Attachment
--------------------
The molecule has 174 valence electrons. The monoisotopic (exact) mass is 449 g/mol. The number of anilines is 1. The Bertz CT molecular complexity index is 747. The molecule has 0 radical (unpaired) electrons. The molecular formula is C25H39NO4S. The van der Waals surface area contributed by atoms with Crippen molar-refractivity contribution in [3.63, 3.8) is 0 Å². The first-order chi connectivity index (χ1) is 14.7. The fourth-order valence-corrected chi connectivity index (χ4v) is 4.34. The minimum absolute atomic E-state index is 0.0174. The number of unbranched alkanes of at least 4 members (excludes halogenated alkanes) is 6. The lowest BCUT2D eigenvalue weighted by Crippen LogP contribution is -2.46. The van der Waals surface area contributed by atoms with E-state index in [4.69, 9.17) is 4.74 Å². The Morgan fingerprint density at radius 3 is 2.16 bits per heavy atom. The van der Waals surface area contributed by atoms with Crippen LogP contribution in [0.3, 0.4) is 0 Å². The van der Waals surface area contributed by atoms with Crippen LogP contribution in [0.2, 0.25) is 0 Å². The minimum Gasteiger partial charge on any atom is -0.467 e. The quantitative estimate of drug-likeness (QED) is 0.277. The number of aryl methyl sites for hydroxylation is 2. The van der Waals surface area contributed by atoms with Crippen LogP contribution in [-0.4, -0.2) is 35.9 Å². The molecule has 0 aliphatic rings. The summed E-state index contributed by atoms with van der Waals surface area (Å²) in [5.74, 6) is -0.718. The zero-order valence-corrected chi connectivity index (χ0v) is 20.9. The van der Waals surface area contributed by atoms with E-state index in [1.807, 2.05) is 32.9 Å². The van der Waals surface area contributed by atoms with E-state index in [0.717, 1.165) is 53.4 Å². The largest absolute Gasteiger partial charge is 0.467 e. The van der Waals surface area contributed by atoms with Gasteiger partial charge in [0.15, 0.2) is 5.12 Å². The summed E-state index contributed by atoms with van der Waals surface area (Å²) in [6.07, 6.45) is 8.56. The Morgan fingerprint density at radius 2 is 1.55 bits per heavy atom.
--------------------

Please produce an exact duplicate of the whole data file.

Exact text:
The molecule has 174 valence electrons. The monoisotopic (exact) mass is 449 g/mol. The number of anilines is 1. The Bertz CT molecular complexity index is 747. The molecule has 0 radical (unpaired) electrons. The molecular formula is C25H39NO4S. The van der Waals surface area contributed by atoms with Crippen molar-refractivity contribution in [3.63, 3.8) is 0 Å². The first-order chi connectivity index (χ1) is 14.7. The fourth-order valence-corrected chi connectivity index (χ4v) is 4.34. The minimum absolute atomic E-state index is 0.0174. The number of unbranched alkanes of at least 4 members (excludes halogenated alkanes) is 6. The lowest BCUT2D eigenvalue weighted by Crippen LogP contribution is -2.46. The van der Waals surface area contributed by atoms with E-state index in [4.69, 9.17) is 4.74 Å². The Morgan fingerprint density at radius 3 is 2.16 bits per heavy atom. The van der Waals surface area contributed by atoms with Crippen LogP contribution in [0.3, 0.4) is 0 Å². The van der Waals surface area contributed by atoms with Crippen LogP contribution in [0.2, 0.25) is 0 Å². The minimum Gasteiger partial charge on any atom is -0.467 e. The quantitative estimate of drug-likeness (QED) is 0.277. The number of aryl methyl sites for hydroxylation is 2. The van der Waals surface area contributed by atoms with Crippen LogP contribution in [-0.4, -0.2) is 35.9 Å². The molecule has 0 aliphatic rings. The summed E-state index contributed by atoms with van der Waals surface area (Å²) in [5.74, 6) is -0.718. The zero-order valence-corrected chi connectivity index (χ0v) is 20.9. The van der Waals surface area contributed by atoms with E-state index in [1.807, 2.05) is 32.9 Å². The van der Waals surface area contributed by atoms with E-state index in [0.717, 1.165) is 53.4 Å². The largest absolute Gasteiger partial charge is 0.467 e. The van der Waals surface area contributed by atoms with Gasteiger partial charge in [0.15, 0.2) is 5.12 Å². The summed E-state index contributed by atoms with van der Waals surface area (Å²) in [6.07, 6.45) is 8.56. The Morgan fingerprint density at radius 2 is 1.55 bits per heavy atom.